Alan Pavelin’s letter (Correspondence, 30 September) on electoral reform was very timely, given the growing support in Labour for proportional representation (PR). It is perfectly conceivable that the party may secure a majority of the total votes cast in the next election and yet lose to the Conservatives because of the workings of the first-past-the-post voting (FPTP) system.
As a Labour member I would greatly prefer to form a coalition with the Liberal Democrats and Green Party MPs under a PR system than to go on suffering future periods of Tory misrule under FPTP. An outright majority for Labour at the next election seems a distinct possibility, but this must not lull the party into a false sense of security.
David Slinger, member of the Forest of Dean constituency Labour Party
If Keir Starmer and his chums choose to ignore the overwhelming call at Labour’s conference for proportional representation, then they deserve all they get at the next election. In New Zealand we’ve had PR since 1996 and still the sky didn’t fall – rather, it transformed for the better the quality of our democracy.
Alister Browne, Palmerston North, New Zealand
The case for nationalisation
I read with growing interest Will Dunn’s interview with Dieter Helm (Encounter, 30 September), which reinforced my long-held belief that the foundations of the state should be in public control, meaning the supply of gas, water and electricity, the transport system, significant housing provision and the NHS. Managing them for the long term and the benefit of the people also provides a sound basis for businesses to operate and private enterprise to flourish. Keir Starmer’s recent proposal for a “British Energy” company is a first step in this direction. Let us hope it is expanded to include all of the state’s foundations.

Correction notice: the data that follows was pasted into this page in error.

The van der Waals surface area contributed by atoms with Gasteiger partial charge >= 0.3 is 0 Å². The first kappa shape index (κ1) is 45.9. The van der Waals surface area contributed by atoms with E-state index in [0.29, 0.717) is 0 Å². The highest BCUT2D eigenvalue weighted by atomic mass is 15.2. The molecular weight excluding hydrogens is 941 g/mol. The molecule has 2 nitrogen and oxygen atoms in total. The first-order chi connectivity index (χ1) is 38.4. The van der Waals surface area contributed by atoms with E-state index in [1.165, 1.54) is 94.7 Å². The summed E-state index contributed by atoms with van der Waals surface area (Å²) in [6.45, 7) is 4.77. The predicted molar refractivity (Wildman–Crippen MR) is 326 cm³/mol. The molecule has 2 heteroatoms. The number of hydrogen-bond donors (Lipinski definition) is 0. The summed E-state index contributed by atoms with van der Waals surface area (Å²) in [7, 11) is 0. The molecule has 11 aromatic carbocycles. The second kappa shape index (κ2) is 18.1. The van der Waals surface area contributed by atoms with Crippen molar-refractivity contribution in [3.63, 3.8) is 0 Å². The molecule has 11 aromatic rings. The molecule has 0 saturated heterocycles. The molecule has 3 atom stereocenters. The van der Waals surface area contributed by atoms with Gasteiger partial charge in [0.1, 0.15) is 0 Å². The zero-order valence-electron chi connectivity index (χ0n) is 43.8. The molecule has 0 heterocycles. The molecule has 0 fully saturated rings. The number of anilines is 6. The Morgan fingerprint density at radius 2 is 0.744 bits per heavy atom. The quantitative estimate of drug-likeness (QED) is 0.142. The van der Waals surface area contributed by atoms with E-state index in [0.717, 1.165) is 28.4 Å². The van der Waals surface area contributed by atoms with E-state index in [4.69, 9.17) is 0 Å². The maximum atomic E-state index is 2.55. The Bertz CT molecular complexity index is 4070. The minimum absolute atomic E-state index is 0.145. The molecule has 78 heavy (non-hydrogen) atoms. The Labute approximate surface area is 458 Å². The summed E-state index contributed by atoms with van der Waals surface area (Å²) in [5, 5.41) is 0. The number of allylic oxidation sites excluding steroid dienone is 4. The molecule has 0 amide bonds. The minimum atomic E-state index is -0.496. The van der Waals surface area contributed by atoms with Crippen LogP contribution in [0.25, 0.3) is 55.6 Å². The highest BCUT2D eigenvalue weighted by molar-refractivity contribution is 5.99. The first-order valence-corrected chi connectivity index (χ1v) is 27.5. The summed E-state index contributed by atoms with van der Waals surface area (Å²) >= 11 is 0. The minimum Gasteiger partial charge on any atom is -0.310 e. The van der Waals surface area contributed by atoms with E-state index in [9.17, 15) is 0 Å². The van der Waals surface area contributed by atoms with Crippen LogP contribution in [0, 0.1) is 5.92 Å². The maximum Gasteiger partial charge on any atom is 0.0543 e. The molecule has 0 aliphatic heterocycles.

Roger Millard, Bristol
Erica Wagner writes that before Hilary Mantel wrote Wolf Hall Thomas Cromwell’s “consequential role in the reign of Henry VIII had somehow been previously ignored” (The Critics, 30 September).
But in three substantial academic books and many articles the late Geoffrey Elton (1921-94) wrote at length about Cromwell’s central role in the politics of the 1530s. Elton’s interpretation was (and is) controversial, but it is hardly unknown, not only to Tudor specialists but also to undergraduates and even schoolchildren.
CDC Armstrong, Belfast
Fixing the roof
The Spotlight articles by Lord Deben and Samir Jeraj (30 September) highlight how short we are of imaginative thinking. I have just returned from Austria and Slovenia, where there are more roof panels on houses than we have in Britain. This should be a standard fitting – a requirement under the planning process.
Christopher Yaxley, Shrewsbury
As amazing as Samarkand appears to be (you don’t get into the title of a Corto Maltese book for nothing), the city where Vladimir Putin was left waiting (Reporter at Large, 30 September) is not the capital of Uzbekistan. That is still the probably much less thrilling Tashkent.
Pedro Cordeiro, Lisbon, Portugal
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This article appears in the 05 Oct 2022 issue of the New Statesman, Crashed!